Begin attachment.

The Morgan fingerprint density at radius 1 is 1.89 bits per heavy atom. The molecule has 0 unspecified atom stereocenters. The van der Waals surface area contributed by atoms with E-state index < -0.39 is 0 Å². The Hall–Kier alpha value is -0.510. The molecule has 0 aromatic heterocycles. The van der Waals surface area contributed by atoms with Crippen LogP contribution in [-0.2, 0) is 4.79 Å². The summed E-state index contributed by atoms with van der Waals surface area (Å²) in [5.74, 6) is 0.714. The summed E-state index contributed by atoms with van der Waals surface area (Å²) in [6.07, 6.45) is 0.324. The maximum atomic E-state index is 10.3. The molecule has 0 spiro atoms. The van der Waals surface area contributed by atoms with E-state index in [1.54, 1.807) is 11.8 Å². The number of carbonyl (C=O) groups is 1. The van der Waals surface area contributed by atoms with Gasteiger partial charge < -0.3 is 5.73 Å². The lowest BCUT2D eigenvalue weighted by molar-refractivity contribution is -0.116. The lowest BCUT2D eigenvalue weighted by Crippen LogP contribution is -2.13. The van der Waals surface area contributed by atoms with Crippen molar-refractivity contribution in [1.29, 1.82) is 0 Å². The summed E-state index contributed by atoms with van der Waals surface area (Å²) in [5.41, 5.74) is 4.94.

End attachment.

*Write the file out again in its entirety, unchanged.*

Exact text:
The Morgan fingerprint density at radius 1 is 1.89 bits per heavy atom. The molecule has 0 unspecified atom stereocenters. The van der Waals surface area contributed by atoms with E-state index < -0.39 is 0 Å². The Hall–Kier alpha value is -0.510. The molecule has 0 aromatic heterocycles. The van der Waals surface area contributed by atoms with Crippen LogP contribution in [-0.2, 0) is 4.79 Å². The summed E-state index contributed by atoms with van der Waals surface area (Å²) in [5.74, 6) is 0.714. The summed E-state index contributed by atoms with van der Waals surface area (Å²) in [6.07, 6.45) is 0.324. The maximum atomic E-state index is 10.3. The molecule has 0 spiro atoms. The van der Waals surface area contributed by atoms with E-state index in [1.54, 1.807) is 11.8 Å². The number of carbonyl (C=O) groups is 1. The van der Waals surface area contributed by atoms with Gasteiger partial charge < -0.3 is 5.73 Å². The lowest BCUT2D eigenvalue weighted by molar-refractivity contribution is -0.116. The lowest BCUT2D eigenvalue weighted by Crippen LogP contribution is -2.13. The van der Waals surface area contributed by atoms with Crippen molar-refractivity contribution in [1.29, 1.82) is 0 Å². The summed E-state index contributed by atoms with van der Waals surface area (Å²) in [5.41, 5.74) is 4.94.